CHESTNUT HILL, Mass. – Little more than two months ago, Brian Dumoulin was lifting the Stanley Cup over his head for the second straight year following the Pittsburgh Penguins' 2-0 game six win over the Nashville Predators in Bridgestone Arena.

On Friday, he was lifting the Stanley Cup all over Conte Forum as he began his customary day with Lord Stanley, a day that was also scheduled to include a stop at Spaulding Rehabilitation Center and a boat outing with his former Boston College teammates.

After bringing the Stanley Cup to his hometown of Biddeford, Maine, last year following the Penguins' 2016 title, he was looking to spread the excitement a bit further after winning it a second time.

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"Last year we had a great time in Maine and a special time in my hometown," Dumoulin said. "Then this year – obviously winning it so close to each other – we thought we'd do something different and bring it down to Boston. I went to BC for three years. This is what helped develop me as a person, as a player, to eventually win the Stanley Cup."

Of course, a promise he made to a former coach had a lot to do with it, too.

"Last year I promised Coach York that if I won it again, I'd bring it to BC," he said. "Of course, he held me on that promise, so here we are. But it's special to be able to bring it back here."

Dumoulin played three seasons at Boston College, winning the NCAA title both as a freshman in 2010 and as a junior in 2012 before turning pro and signing with Pittsburgh.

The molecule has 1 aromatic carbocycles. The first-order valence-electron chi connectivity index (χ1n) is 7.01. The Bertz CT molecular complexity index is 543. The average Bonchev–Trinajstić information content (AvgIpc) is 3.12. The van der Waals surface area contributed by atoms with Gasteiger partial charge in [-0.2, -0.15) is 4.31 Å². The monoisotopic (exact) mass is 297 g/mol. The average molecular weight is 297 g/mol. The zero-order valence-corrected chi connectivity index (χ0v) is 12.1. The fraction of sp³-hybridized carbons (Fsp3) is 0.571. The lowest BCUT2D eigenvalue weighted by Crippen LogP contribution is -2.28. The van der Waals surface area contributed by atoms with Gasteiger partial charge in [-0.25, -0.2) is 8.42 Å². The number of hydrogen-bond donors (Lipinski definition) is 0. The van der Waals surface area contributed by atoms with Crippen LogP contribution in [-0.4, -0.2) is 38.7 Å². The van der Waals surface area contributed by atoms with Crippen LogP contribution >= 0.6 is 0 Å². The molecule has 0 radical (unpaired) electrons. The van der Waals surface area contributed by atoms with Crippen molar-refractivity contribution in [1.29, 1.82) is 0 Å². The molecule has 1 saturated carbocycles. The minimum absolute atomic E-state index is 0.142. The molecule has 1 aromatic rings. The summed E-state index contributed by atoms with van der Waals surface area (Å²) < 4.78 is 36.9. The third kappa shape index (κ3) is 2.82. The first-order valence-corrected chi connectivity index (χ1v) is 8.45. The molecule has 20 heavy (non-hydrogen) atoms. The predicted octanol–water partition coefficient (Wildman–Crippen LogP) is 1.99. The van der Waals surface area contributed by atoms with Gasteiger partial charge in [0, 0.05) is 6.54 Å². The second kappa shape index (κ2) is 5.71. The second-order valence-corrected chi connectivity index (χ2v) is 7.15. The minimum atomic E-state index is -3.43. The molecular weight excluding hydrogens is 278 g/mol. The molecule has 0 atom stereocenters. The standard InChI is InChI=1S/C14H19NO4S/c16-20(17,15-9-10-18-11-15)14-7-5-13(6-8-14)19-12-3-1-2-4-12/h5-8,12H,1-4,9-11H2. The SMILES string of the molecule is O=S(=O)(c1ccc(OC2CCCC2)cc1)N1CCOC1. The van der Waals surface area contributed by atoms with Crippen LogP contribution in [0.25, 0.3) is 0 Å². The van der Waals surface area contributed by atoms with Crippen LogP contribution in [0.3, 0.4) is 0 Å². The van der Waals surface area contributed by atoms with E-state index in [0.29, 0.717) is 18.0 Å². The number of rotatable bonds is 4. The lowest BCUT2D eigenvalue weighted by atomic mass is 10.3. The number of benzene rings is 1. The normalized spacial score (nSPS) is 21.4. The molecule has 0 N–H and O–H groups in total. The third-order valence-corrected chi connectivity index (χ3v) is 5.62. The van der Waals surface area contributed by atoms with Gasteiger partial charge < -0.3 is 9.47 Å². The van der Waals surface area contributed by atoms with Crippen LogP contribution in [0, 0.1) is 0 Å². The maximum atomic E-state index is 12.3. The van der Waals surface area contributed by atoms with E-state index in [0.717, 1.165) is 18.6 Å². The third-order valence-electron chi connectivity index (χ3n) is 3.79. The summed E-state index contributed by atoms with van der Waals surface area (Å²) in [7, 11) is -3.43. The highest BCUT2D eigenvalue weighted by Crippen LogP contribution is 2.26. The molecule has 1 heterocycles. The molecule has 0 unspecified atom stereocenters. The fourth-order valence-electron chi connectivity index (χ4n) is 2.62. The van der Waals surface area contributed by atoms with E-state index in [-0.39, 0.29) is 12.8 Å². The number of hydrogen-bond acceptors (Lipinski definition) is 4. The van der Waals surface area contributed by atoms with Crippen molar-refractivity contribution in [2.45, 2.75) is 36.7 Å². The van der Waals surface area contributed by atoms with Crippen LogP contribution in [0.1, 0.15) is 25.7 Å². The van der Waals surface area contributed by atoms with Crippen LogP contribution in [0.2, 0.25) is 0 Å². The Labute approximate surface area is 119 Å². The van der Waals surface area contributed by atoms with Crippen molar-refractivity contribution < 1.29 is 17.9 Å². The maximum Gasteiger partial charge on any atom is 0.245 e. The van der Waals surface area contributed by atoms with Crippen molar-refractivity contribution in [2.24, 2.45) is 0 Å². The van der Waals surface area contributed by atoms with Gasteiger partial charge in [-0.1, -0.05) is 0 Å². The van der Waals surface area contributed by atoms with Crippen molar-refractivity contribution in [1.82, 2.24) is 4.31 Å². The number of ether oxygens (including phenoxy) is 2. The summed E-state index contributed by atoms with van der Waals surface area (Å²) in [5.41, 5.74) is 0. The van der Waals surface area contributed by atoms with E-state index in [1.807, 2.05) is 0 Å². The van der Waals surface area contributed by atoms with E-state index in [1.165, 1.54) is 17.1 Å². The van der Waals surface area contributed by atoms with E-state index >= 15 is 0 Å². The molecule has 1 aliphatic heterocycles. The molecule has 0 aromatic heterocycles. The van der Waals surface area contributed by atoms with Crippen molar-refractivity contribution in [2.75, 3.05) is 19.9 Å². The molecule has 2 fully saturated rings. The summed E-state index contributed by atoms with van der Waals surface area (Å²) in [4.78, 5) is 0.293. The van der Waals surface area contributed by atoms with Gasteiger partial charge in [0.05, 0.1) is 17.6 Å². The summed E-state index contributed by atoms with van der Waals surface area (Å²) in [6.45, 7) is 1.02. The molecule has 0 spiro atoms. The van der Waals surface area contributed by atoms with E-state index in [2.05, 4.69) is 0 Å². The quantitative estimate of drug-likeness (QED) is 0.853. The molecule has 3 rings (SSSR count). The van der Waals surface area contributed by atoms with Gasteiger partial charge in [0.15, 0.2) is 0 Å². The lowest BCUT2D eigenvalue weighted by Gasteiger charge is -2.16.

His success at The Heights parlayed to sustained success in the pros once he finally cracked the Pittsburgh roster full-time in 2015-16 – the year he won his first Stanley Cup.

So it was natural that BC was on his mind when he was trying to plan his day with the Cup in 2017.

"It was actually one of the first things I thought of was bringing it back to BC," Dumoulin said. "Especially because I did tell (York) that. It's something I wanted to do, too."

He continued, "I won two national championships here and I was on a great team and the coaching staff was tremendous: just being able to learn how to win here, and also for that to eventually help me win the Stanley Cup. It's pretty special and it's cool to be back in this building."

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York was pleased to see one of his former players come back to campus with the Stanley Cup, which has now made two trips to The Heights, noting it demonstrates how special Boston College is to his players.

"It's a terrific feeling," York said. "Brooks Orpik a number of years ago was here with the Pittsburgh Penguins' Cup, also. I thought that was a proud moment. And now Brian is back with it. It just shows the respect the players have for the University and the time they spent here. They only have the Stanley Cup for so long, so it's a pretty exciting day for all of us."

"This place is very special to me," Dumoulin said. "I still come here and work out and skate, so it's a big part of my life. And I still have one more class left to graduate, so hopefully I'll be done with that pretty soon."

Dumoulin noted that he plans on taking that final class this year during the season – an independent study – and he should be ready to graduate come spring time.

But just because he'll be done with classes and finally earn the right to call himself a BC alumnus, Dumoulin isn't planning on leaving the Boston area anytime soon.

"Boston is very special," he said. "I've lived here every summer. I still go back to Maine a lot, but me and my fiancé and our little puppy, we live here now in Boston in the offseason. It's very special. We have a great group of guys from BC I played with and other guys I met throughout school, and just the hockey world that live here in Boston. It's a great place to train and a great place to work out, and very special and I'm thankful for that."